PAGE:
NEW YORK, April 7, 2011 /PRNewswire/ -- In celebration of the 10th National Tartan Day (April 6), a very special tartan has been designed to honor Scots-Americans who ended their long journey to America in New York: The Ellis Island Tartan. And for their more than 12 million descendants still living in the US -- who know a brief history, but not the details of their family lineage -- this new tartan offers a new way to express their Scottish pride and celebrate their ancestral roots.
Robert Currie, President of the Clan Currie Society in New York and originator of the new tartan initiative said, "The Ellis Island Tartan will appeal to relatives of the half a million Scots immigrants who landed There." He added, "It'll be exciting for these families to have the right to wear this bespoke tartan as their own. Something else they can add to their family legacy."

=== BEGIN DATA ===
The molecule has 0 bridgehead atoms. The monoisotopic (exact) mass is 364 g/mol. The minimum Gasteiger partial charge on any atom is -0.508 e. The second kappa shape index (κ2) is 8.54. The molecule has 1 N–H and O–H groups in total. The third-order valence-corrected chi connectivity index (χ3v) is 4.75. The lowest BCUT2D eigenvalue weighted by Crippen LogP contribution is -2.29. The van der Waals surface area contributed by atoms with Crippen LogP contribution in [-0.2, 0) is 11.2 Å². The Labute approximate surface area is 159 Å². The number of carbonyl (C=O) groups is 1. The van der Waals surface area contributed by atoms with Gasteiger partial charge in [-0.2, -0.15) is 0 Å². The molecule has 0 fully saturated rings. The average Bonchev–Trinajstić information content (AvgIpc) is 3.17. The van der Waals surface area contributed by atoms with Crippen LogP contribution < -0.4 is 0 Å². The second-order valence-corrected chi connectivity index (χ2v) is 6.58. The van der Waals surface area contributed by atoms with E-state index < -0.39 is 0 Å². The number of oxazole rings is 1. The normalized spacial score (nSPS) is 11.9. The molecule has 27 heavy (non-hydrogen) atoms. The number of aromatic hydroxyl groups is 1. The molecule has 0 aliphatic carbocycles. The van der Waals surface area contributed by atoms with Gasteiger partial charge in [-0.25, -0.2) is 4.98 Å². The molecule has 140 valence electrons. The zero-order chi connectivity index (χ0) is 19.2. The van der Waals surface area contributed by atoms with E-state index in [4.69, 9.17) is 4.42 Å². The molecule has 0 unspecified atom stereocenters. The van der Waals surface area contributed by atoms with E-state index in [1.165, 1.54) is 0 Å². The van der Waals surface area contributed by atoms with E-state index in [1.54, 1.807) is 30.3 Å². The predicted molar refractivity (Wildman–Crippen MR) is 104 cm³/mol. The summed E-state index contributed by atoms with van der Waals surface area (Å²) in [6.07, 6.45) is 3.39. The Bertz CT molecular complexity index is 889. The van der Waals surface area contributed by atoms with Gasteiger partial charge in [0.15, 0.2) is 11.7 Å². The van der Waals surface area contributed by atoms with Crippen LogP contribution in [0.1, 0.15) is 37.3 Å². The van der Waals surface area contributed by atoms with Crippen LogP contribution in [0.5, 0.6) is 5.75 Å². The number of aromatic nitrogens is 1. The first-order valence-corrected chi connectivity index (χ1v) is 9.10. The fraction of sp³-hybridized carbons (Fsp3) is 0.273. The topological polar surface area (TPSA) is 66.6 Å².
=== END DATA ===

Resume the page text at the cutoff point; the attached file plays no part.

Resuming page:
The tartan's interlaced colors (below) tell the story of the Ellis Island immigrants and their American experience. Blue for the ocean they crossed. Copper-green for the Statue f Liberty they arrived at. Red for the bricks of the Ellis Island buildings where they took their first steps on American soil. And gold for the golden opportunities their new lives would offer.
Remarking on the "birth" of the new tartan, US Congressman Leonard Lance said, "This tartan is the definitive symbol of Scotland. No other fabric or pattern is so steeped in tradition. I ask all my colleagues to join me in honoring and congratulating the Clan Currie Society for the unveiling of this American tartan."
Working with the Scottish Government, VisitScotland and the General Records Office are making it easier for people to explore their family roots with a special online offer during Scotland Week. The ancestral promotion, available across North America, can be found on www.ancestralscotland.com/scotlandspeople from now through April 10. Visitors to the site can claim 30 FREE search credits for use on www.scotlandspeople.gov.uk (a value of approx $10) to jumpstart their ancestral search.